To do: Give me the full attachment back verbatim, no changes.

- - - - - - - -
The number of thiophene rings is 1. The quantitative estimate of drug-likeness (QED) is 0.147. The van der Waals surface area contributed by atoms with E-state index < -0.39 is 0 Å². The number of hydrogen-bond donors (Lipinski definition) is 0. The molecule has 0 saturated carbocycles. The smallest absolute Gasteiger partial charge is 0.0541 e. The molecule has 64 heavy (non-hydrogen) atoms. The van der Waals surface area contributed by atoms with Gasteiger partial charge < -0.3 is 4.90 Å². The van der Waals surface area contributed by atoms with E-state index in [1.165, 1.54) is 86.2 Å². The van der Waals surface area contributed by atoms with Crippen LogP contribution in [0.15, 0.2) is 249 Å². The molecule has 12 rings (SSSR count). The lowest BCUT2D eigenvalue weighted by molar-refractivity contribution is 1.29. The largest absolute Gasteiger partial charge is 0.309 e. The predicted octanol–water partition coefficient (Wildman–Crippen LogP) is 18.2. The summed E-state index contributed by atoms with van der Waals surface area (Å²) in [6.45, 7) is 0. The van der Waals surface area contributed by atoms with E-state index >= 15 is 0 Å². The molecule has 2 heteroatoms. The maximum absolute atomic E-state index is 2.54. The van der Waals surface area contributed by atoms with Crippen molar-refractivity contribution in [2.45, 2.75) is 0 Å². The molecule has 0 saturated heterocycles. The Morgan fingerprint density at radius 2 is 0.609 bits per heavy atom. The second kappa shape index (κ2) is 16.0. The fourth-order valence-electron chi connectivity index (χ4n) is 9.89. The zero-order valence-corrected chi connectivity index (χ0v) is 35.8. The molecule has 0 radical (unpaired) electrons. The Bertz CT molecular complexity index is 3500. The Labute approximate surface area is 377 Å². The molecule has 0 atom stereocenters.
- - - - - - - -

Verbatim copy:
The number of thiophene rings is 1. The quantitative estimate of drug-likeness (QED) is 0.147. The van der Waals surface area contributed by atoms with E-state index < -0.39 is 0 Å². The number of hydrogen-bond donors (Lipinski definition) is 0. The molecule has 0 saturated carbocycles. The smallest absolute Gasteiger partial charge is 0.0541 e. The molecule has 64 heavy (non-hydrogen) atoms. The van der Waals surface area contributed by atoms with Gasteiger partial charge < -0.3 is 4.90 Å². The van der Waals surface area contributed by atoms with E-state index in [1.165, 1.54) is 86.2 Å². The van der Waals surface area contributed by atoms with Crippen LogP contribution in [0.15, 0.2) is 249 Å². The molecule has 12 rings (SSSR count). The lowest BCUT2D eigenvalue weighted by molar-refractivity contribution is 1.29. The largest absolute Gasteiger partial charge is 0.309 e. The predicted octanol–water partition coefficient (Wildman–Crippen LogP) is 18.2. The summed E-state index contributed by atoms with van der Waals surface area (Å²) in [6.45, 7) is 0. The van der Waals surface area contributed by atoms with E-state index >= 15 is 0 Å². The molecule has 2 heteroatoms. The maximum absolute atomic E-state index is 2.54. The van der Waals surface area contributed by atoms with Crippen molar-refractivity contribution in [2.45, 2.75) is 0 Å². The molecule has 0 saturated heterocycles. The Morgan fingerprint density at radius 2 is 0.609 bits per heavy atom. The second kappa shape index (κ2) is 16.0. The fourth-order valence-electron chi connectivity index (χ4n) is 9.89. The zero-order valence-corrected chi connectivity index (χ0v) is 35.8. The molecule has 0 radical (unpaired) electrons. The Bertz CT molecular complexity index is 3500. The Labute approximate surface area is 377 Å². The molecule has 0 atom stereocenters.